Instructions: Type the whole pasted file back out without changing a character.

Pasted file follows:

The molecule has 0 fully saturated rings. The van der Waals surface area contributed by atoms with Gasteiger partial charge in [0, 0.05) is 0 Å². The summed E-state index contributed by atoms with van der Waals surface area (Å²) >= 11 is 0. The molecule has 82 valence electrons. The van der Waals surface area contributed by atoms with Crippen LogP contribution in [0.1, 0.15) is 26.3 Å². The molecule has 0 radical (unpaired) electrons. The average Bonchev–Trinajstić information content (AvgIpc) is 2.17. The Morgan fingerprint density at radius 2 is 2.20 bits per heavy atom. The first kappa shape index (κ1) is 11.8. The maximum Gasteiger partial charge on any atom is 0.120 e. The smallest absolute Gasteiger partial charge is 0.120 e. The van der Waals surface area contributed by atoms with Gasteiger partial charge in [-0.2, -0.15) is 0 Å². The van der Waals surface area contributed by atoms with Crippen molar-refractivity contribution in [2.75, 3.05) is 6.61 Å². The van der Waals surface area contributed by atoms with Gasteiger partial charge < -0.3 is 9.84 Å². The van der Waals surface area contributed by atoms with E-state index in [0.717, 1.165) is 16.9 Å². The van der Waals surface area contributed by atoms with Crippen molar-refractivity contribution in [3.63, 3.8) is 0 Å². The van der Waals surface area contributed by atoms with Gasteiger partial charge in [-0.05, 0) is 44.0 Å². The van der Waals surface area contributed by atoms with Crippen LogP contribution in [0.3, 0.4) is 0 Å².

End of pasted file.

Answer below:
The molecule has 0 fully saturated rings. The van der Waals surface area contributed by atoms with Gasteiger partial charge in [0, 0.05) is 0 Å². The summed E-state index contributed by atoms with van der Waals surface area (Å²) >= 11 is 0. The molecule has 82 valence electrons. The van der Waals surface area contributed by atoms with Crippen LogP contribution in [0.1, 0.15) is 26.3 Å². The molecule has 0 radical (unpaired) electrons. The average Bonchev–Trinajstić information content (AvgIpc) is 2.17. The Morgan fingerprint density at radius 2 is 2.20 bits per heavy atom. The first kappa shape index (κ1) is 11.8. The maximum Gasteiger partial charge on any atom is 0.120 e. The smallest absolute Gasteiger partial charge is 0.120 e. The van der Waals surface area contributed by atoms with Gasteiger partial charge in [-0.2, -0.15) is 0 Å². The van der Waals surface area contributed by atoms with Crippen molar-refractivity contribution in [2.75, 3.05) is 6.61 Å². The van der Waals surface area contributed by atoms with Gasteiger partial charge < -0.3 is 9.84 Å². The van der Waals surface area contributed by atoms with E-state index in [0.717, 1.165) is 16.9 Å². The van der Waals surface area contributed by atoms with Crippen molar-refractivity contribution in [3.63, 3.8) is 0 Å². The van der Waals surface area contributed by atoms with Gasteiger partial charge in [-0.05, 0) is 44.0 Å². The van der Waals surface area contributed by atoms with Crippen LogP contribution in [0.3, 0.4) is 0 Å².